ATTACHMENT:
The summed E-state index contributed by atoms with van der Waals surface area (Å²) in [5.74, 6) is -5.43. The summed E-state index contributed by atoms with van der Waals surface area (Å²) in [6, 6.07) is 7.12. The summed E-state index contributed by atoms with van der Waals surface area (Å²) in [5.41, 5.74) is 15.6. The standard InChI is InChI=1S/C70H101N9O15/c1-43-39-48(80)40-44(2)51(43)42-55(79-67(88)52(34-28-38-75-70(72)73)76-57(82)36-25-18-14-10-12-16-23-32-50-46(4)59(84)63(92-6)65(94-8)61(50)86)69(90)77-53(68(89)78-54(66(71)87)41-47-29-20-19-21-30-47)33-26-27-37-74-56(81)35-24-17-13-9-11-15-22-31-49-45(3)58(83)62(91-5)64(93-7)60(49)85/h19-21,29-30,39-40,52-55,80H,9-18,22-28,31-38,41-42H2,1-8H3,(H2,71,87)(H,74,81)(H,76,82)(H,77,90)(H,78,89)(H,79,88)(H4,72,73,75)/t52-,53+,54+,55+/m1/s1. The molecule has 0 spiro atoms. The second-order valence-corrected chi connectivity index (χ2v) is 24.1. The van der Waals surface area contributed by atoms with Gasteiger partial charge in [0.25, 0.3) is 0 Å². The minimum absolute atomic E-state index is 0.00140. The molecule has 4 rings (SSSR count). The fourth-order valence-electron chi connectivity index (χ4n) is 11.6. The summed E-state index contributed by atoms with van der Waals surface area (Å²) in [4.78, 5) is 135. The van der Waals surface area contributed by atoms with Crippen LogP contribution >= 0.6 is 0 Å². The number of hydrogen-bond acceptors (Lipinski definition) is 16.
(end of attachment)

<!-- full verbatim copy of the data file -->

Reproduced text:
The summed E-state index contributed by atoms with van der Waals surface area (Å²) in [5.74, 6) is -5.43. The summed E-state index contributed by atoms with van der Waals surface area (Å²) in [6, 6.07) is 7.12. The summed E-state index contributed by atoms with van der Waals surface area (Å²) in [5.41, 5.74) is 15.6. The standard InChI is InChI=1S/C70H101N9O15/c1-43-39-48(80)40-44(2)51(43)42-55(79-67(88)52(34-28-38-75-70(72)73)76-57(82)36-25-18-14-10-12-16-23-32-50-46(4)59(84)63(92-6)65(94-8)61(50)86)69(90)77-53(68(89)78-54(66(71)87)41-47-29-20-19-21-30-47)33-26-27-37-74-56(81)35-24-17-13-9-11-15-22-31-49-45(3)58(83)62(91-5)64(93-7)60(49)85/h19-21,29-30,39-40,52-55,80H,9-18,22-28,31-38,41-42H2,1-8H3,(H2,71,87)(H,74,81)(H,76,82)(H,77,90)(H,78,89)(H,79,88)(H4,72,73,75)/t52-,53+,54+,55+/m1/s1. The molecule has 0 spiro atoms. The second-order valence-corrected chi connectivity index (χ2v) is 24.1. The van der Waals surface area contributed by atoms with Gasteiger partial charge in [0.25, 0.3) is 0 Å². The minimum absolute atomic E-state index is 0.00140. The molecule has 4 rings (SSSR count). The fourth-order valence-electron chi connectivity index (χ4n) is 11.6. The summed E-state index contributed by atoms with van der Waals surface area (Å²) in [4.78, 5) is 135. The van der Waals surface area contributed by atoms with Crippen LogP contribution >= 0.6 is 0 Å². The number of hydrogen-bond acceptors (Lipinski definition) is 16.